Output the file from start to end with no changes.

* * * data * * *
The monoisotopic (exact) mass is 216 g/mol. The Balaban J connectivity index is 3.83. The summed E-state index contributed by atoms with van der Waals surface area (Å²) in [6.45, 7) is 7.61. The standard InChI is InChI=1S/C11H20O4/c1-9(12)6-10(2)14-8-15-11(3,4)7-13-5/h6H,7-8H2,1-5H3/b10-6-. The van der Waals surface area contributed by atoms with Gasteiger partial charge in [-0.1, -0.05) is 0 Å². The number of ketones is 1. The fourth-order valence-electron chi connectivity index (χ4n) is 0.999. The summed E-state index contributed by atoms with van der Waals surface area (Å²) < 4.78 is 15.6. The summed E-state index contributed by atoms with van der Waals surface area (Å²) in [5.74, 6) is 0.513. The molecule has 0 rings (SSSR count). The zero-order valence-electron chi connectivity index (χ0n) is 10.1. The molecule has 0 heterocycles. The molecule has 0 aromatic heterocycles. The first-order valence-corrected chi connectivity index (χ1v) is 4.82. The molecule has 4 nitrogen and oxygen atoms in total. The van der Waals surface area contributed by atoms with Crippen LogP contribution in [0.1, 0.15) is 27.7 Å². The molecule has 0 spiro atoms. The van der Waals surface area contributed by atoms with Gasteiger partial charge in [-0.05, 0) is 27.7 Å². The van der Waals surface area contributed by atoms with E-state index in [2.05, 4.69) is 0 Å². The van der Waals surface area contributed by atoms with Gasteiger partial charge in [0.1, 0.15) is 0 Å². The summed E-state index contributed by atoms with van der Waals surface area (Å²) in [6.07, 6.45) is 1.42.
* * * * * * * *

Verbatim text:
The monoisotopic (exact) mass is 216 g/mol. The Balaban J connectivity index is 3.83. The summed E-state index contributed by atoms with van der Waals surface area (Å²) in [6.45, 7) is 7.61. The standard InChI is InChI=1S/C11H20O4/c1-9(12)6-10(2)14-8-15-11(3,4)7-13-5/h6H,7-8H2,1-5H3/b10-6-. The van der Waals surface area contributed by atoms with Gasteiger partial charge in [-0.1, -0.05) is 0 Å². The number of ketones is 1. The fourth-order valence-electron chi connectivity index (χ4n) is 0.999. The summed E-state index contributed by atoms with van der Waals surface area (Å²) < 4.78 is 15.6. The summed E-state index contributed by atoms with van der Waals surface area (Å²) in [5.74, 6) is 0.513. The molecule has 0 rings (SSSR count). The zero-order valence-electron chi connectivity index (χ0n) is 10.1. The molecule has 0 heterocycles. The molecule has 0 aromatic heterocycles. The first-order valence-corrected chi connectivity index (χ1v) is 4.82. The molecule has 4 nitrogen and oxygen atoms in total. The van der Waals surface area contributed by atoms with Crippen LogP contribution in [0.1, 0.15) is 27.7 Å². The molecule has 0 spiro atoms. The van der Waals surface area contributed by atoms with Gasteiger partial charge in [-0.05, 0) is 27.7 Å². The van der Waals surface area contributed by atoms with E-state index in [2.05, 4.69) is 0 Å². The van der Waals surface area contributed by atoms with Gasteiger partial charge in [0.1, 0.15) is 0 Å². The summed E-state index contributed by atoms with van der Waals surface area (Å²) in [6.07, 6.45) is 1.42.